You see, we don’t even agree there’s a problem. You see a crisis!!! I see a power grab by people who should know better. You see utopia within your grasp!!! I see an unelected, ineluctable bureaucracy invading everyone’s privacy and making decisions about everyone’s health care. You see obstructionists!!! I see ordinary people who have seen this movie before.

    BBB

  • Randy

    Tort reform will help lower medical costs a bit, but it’s foolish to expect it to reduce costs by more than a few percentage points (of course, in a $2 trillion dollar health care economy that still represents a lot of savings).

    The most important reason that health care costs are so much higher in the United States than other developed countries is that reimbursements to providers are much higher here than abroad. Almost everybody in the medical system, including the doctors, the hospitals, the pharmaceuticals, the medical suppliers, simply make more money here. Other countries with universal coverage, either single or multi-payer, are able to exert market pressure to keep costs down. And of course those countries with not-for-profit insurance plans don’t have the corporate bureaucracies so common here, with demand for high returns to shareholders and high administrative costs.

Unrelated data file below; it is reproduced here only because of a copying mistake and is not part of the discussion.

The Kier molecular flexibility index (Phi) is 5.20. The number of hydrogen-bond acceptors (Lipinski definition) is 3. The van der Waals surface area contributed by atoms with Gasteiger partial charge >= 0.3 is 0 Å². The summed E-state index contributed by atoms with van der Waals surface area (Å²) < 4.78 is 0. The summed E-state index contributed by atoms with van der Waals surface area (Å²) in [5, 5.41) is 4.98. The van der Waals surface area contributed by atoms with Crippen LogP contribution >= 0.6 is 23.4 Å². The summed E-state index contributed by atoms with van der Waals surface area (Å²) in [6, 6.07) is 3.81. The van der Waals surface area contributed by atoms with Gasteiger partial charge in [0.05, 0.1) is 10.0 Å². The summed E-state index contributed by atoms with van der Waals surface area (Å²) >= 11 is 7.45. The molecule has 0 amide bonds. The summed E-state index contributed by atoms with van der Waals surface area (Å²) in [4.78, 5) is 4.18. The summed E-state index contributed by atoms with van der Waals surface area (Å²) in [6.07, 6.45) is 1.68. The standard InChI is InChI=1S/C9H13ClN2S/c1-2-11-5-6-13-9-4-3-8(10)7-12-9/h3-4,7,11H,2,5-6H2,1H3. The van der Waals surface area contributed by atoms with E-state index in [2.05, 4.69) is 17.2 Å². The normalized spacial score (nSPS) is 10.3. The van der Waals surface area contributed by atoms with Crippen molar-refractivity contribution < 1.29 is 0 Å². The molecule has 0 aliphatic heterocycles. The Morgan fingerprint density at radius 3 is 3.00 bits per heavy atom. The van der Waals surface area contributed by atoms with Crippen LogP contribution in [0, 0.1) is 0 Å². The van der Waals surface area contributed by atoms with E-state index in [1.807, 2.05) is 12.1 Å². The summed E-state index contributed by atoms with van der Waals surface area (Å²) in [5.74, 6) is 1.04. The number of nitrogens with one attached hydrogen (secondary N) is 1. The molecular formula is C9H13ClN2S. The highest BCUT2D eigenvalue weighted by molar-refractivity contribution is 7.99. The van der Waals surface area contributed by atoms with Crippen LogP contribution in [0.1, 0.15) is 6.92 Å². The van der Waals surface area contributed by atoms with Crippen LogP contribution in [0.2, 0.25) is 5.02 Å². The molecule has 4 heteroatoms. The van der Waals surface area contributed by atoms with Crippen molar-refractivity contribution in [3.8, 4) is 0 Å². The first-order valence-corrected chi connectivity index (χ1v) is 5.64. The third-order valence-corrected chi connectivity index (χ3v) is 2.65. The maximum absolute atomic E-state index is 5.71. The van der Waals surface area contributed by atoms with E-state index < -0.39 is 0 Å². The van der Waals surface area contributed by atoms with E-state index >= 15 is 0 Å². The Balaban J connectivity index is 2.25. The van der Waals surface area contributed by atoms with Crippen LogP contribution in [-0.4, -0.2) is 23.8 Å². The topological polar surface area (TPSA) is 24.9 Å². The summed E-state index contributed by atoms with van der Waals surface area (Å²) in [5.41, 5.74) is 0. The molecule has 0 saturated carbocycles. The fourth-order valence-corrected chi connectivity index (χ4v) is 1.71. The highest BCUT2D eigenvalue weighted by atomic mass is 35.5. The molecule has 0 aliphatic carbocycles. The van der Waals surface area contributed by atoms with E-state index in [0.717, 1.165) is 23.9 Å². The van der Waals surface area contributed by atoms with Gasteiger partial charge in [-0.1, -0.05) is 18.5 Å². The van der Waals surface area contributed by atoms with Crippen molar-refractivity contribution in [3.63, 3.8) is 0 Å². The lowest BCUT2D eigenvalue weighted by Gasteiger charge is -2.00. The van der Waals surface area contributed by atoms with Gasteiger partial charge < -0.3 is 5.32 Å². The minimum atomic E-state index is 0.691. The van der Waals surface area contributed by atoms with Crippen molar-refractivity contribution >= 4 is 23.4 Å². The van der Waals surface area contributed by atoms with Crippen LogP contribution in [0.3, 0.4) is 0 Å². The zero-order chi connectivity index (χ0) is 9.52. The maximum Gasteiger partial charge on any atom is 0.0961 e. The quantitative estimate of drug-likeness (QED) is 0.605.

Cost-effective quality of care does not mean sending people home to die, and it can indeed mean sending a patient home with chest pain if, for example, the pain comes from gastric reflux disease. One interesting feature about the British system and their use of a NICE panel is that they have established best practices for assessing patients with various problems like our fellow with chest pain. If a physician follows those guidelines, he is immune from a lawsuit arising from any missed injury as long has he followed the best practices. (The patient will of course receive whatever care is needed at no cost). Many physicians in the US would be enthusiastic for that type of protection, but it would be hard to implement without a single-payer system.

    Randy, MD, FACS

  • http://blog.bbbeard.com bbbeard

    Thanks, Randy. Do you have a link to cross-national comparisons of reimbursements for doctors, nurses, techs, pharmaceuticals, etc.? I love data. What is needed is a consistent database that tracks these expenditures on an annual basis for a period going back to around 1960.

    Although, for the record, in a single-payer system, it’s not “market pressure”, it’s monopoly pressure.